See-through bathrooms and expensive wifi: The pet peeves hotels should be fixing

Have you ever had that moment in a hotel room when you're about to go to sleep and you can't, for the life of you, work out how to turn the lights off? You've tried the obvious switches and some of the lights have gone out ... but there are still a few stubborn ones that want to stay on. Perhaps it's the one at the entrance, or those strange ones that come from underneath the bed. Or probably it's a lamp. Actually, it's always a lamp.

Working out how to switch off all the lights in a hotel room shouldn't be that difficult ... should it? Picture: Supplied

Working out how to switch off all the lights in a hotel room shouldn't be that difficult ... should it? Picture: Supplied

Many times have I stood in a hotel room, shaking my head, astounded at situations that seem counterintuitive. The case of the missing light switches is just one of the regular things hotels do that annoy me. There are many more - some of them much worse.

Warning: you're about to read quite a rant.

Let's start with my biggest pet peeve: hotels that charge for wifi. I'm sorry, but it's 2019 and the internet is as basic a utility as electricity and water - especially for travellers who may not have phone data. I have been in small shacks in the jungle that offer free wifi, so there should be no good reason for a large business hotel to charge for it. It's a blatant cash grab and I always choose not to stay in those places if I know in advance.

Not offering free wifi is a blatant cash grab. Picture: Colleen Chin Quan

Not offering free wifi is a blatant cash grab. Picture: Colleen Chin Quan

Another trick like this which happens in some countries is the ''resort fee'' or some other extra cost that is added to the price of your hotel room, regardless of whether you're using the amenities. This is particularly common in the US but thankfully it's illegal in Australia and EU countries.

I'm not going to complain about the cost of the minibar items because those high prices are as standard as having a bed in your room. But what does really irk me is when hotels leave a big bottle of water on a table or sideboard, with a little subtle note that it'll cost you $6 to drink it. Either offer some water for free (preferable) or at least hide the overpriced bottle in the minibar!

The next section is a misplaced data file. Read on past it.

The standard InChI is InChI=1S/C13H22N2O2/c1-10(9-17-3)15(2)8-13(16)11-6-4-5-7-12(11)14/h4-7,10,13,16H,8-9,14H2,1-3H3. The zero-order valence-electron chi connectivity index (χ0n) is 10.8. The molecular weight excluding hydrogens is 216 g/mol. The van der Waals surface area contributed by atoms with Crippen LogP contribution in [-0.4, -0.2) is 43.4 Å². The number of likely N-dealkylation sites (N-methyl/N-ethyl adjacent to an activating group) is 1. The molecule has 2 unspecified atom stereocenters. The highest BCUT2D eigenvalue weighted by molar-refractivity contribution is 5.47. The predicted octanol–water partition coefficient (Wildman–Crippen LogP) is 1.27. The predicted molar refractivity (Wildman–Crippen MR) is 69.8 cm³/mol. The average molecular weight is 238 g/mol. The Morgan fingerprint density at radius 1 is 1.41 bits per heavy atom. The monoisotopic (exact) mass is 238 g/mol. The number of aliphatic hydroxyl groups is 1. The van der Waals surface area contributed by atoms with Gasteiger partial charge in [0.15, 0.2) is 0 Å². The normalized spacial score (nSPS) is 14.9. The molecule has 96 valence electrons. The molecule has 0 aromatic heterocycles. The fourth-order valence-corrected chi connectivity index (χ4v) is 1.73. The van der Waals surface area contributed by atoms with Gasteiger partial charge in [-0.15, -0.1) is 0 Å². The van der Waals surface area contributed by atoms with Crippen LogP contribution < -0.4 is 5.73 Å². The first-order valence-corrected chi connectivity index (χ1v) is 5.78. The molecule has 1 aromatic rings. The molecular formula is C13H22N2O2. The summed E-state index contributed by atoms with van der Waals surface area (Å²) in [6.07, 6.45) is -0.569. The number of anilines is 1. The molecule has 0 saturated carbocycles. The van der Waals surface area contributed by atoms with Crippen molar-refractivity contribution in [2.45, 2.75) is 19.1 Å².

When it comes to the design of the rooms, I'm often convinced the creator of the hidden light switch has tried their hand at some other features. Like the inconvenient power points. How many times have you had to crawl under a desk or pull out the television plug to be able to charge your camera? And who knows why some architects think it's a good idea to put a power point halfway up a wall, so your phone has to dangle down at the end of the cord all night.

It's no secret that mini bar items carry highly inflated price tags. Picture: Eddie Jim

It's no secret that mini bar items carry highly inflated price tags. Picture: Eddie Jim

To be fair, sometimes it's a blessing to need to pull out the television power cord because I get rather frustrated by rooms where the TV automatically turns on every time you enter and plays the same music from the hotel channel. If you're staying somewhere for a few days, that song will get lodged in your brain and will be harder to remove than the unstealable coathangers in the wardrobe (another pet peeve).

And, while I'm on the topic of appliances, I always enjoy being able to make a cup of tea in a hotel room (thank you to every establishment that offers that). So, I can't understand why so many hotels will have sinks that you can't fit the provided kettle into. I end up filling the kettle one small teacup at a time, which seems rather unnecessary.

Also, what do you think the interior designers were imagining when they came up with the idea of a bathroom with a large window into the bedroom? Maybe it's OK for a couple (although I'm not sure even then you want a view of everything that goes on in the bathroom) but it's certainly very weird if you're sharing with a friend or a colleague. And I've seen this concept plenty of times in twin rooms!

When it comes to the design of the rooms, I'm often convinced the creator of the hidden light switch has tried their hand at some other features. Like the inconvenient power points.

There are also times when I wish hotel employees would actually read the signs they provide. The ''Do Not Disturb'', for instance. I often leave this on the door handle when I am out and don't want anyone to come in because I have left my work equipment set up - perhaps my laptop uploading and my cameras charging. Yet cleaners will still come in and move everything around and unplug my chargers. Recently a cleaner threw out some things that I had left on the bed! (Admittedly, many of my possessions look like rubbish.)

And don't even get me started on the signs that say I can reuse my towel if I leave it hanging up, playing my tiny part in saving the environment. I would guess that 90 per cent of the time the towel I've left hanging gets replaced with a new one anyway. Those signs telling me that millions of litres of water are used to wash towels every day just make me feel even more guilty!

And, speaking of saving the environment, the final annoyance I want to share is when a hotel does not have stairs that you can easily use to get to and from your floor. I like to avoid the elevator when I can, another tiny effort to help the environment. And it's also good exercise, something that's always needed considering the size of most hotel breakfast buffets. Now, that's something I do appreciate!

  • Michael Turtle is a journalist who has been travelling the world full-time for eight years. Follow his travel adventures at timetravelturtle.com.
This story Room for improvement: What hotels could be doing better first appeared on The Canberra Times.